CFO crisis leadership encompasses three facets, according to Jeff Laborde, CFO of JAGGAER, a cloud-based spend management software provider. The first — respond as effectively as you can to short-term needs while preserving cash and liquidity. Second, build engagement between finance and procurement teams. And third, ensure efficiency and be more responsive to quickly changing demands and shifting priorities.
Laborde has spent most of his career leading finance teams, and the Raleigh, North Carolina-based company is the sixth for which he's served as CFO. Each of his turns in the role have sharpened his view on what the CFO job calls for, particularly in unsteady and challenging times.
In an interview with CFO Dive, Laborde said a down economy doesn't necessarily imply a business decline as it does in sectors like hospitality. But, he said, managing costs remains critically important for companies, particularly those in the SaaS business. The magnitude of the COVID-19 disruption is in a class of its own.
Four months in, CFOs are aware of the challenges, have seen some of the outcome, and now must turn their attention towards maintaining productivity over the long haul. In doing so, Laborde recommends taking a "war room" approach.
This means bringing stakeholders together. "When it's a big enough crisis, you treat it differently," he told CFO Dive. "Extract yourself from other distractions, take stock of where you're at, assess the risks, and then go about making change. The making change part is critical. Holding their breath to see what happens next with COVID is very dangerous at this point."
Learn from past lessons
Enterprise software company Aptos, the company at which Laborde was CFO just prior to JAGGAER, is a retail-focused SaaS provider. Its retail customer base was among the first to be adversely impacted by the pandemic quarantine. "As a team, we applied a war room mentality, and made some very quick decisions, sometimes quicker than our customers," he said.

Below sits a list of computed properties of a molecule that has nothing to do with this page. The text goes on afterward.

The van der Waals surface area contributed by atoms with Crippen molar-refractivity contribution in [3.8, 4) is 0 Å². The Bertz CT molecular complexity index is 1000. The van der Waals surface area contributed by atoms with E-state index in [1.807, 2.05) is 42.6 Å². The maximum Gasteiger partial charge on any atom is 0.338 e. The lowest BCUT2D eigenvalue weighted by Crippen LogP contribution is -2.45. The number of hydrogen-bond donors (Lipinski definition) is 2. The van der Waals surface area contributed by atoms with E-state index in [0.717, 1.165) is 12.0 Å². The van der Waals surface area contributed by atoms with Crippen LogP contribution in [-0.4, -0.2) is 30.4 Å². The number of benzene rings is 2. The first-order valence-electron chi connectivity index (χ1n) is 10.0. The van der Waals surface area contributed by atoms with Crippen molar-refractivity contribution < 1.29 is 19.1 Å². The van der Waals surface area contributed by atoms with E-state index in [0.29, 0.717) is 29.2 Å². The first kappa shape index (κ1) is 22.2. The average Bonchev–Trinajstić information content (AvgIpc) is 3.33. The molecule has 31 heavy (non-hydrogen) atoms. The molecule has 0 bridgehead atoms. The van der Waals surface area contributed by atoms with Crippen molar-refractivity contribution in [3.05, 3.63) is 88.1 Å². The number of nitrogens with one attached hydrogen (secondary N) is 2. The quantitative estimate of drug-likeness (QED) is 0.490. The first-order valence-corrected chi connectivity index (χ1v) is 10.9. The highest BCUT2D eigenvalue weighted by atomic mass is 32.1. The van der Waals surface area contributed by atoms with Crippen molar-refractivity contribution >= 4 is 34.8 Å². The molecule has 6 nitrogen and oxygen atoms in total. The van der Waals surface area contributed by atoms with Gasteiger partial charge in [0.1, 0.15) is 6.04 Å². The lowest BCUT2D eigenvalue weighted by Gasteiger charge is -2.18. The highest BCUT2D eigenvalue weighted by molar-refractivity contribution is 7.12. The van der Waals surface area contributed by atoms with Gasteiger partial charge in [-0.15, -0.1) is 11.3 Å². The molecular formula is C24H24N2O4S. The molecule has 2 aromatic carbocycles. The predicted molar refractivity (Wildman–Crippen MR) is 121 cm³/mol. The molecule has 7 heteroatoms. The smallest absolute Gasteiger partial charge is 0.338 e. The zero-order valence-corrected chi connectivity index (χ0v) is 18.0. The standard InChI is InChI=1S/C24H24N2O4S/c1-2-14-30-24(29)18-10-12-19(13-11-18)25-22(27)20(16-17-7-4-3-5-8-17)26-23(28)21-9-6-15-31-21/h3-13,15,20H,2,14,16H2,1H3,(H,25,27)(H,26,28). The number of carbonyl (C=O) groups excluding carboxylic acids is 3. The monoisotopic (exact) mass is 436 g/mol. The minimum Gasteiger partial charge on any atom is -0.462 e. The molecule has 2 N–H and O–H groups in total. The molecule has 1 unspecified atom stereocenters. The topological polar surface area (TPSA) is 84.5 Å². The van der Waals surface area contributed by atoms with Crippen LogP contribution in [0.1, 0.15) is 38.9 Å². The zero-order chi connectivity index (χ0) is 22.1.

Aptos felt significant pressure from its customers, as retailers closed their stores following lost revenue. Since leaving Aptos after it was acquired by a Goldman Sachs affiliate earlier this year, Laborde remembered a particular lesson — to preserve alternative plans for as long as possible, and to always assume a crisis can get worse before it gets better.
But even as a crisis escalates, it can provide the necessary insights into what in the company isn't working. In this regard, crises can be hugely helpful if used correctly. "Never let a good crisis go to waste," he said.
Keep it simple
But in the present, how can CFOs preserve their remaining cash and liquidity in a sustainable way?
Relatively unique to this moment, Laborde said, is the set of policies and programs the government has put in place to try to assist companies, including the Payroll Protection Program (PPP) and the Main Street Lending Program.
“None of them is perfect and many come with restrictions,” Laborde said. “But there are a lot of tools out there for CFOs to use.”
More practically, he said, there’s the overly simplistic cash-in, cash-out equation. At JAGGAER, Laborde focuses on the equation closely.
"Breaking the components of cash-in, cash-out down to a very granular level is how we’ve done it," he said. "Over the last four months, I've taken daily and weekly cash flow management, including daily standup calls, with our global collections people, which we’ve found to be critical."
Laborde's bottom line — dynamic times call for dynamic tools and management style.
"I just think of the very literal fact that very few people are going into their offices these days, and many are talking about all the free time they now have," he said. "But I haven’t been this busy in a long time. I’m working longer hours.
"Because of these unique circumstances, I know I have to react to them, not sit still, and recognize that I have to potentially reinvent the ways I manage our business and how we go to market," he said.
Clarification: Added greater detail to Laborde's work with Aptos.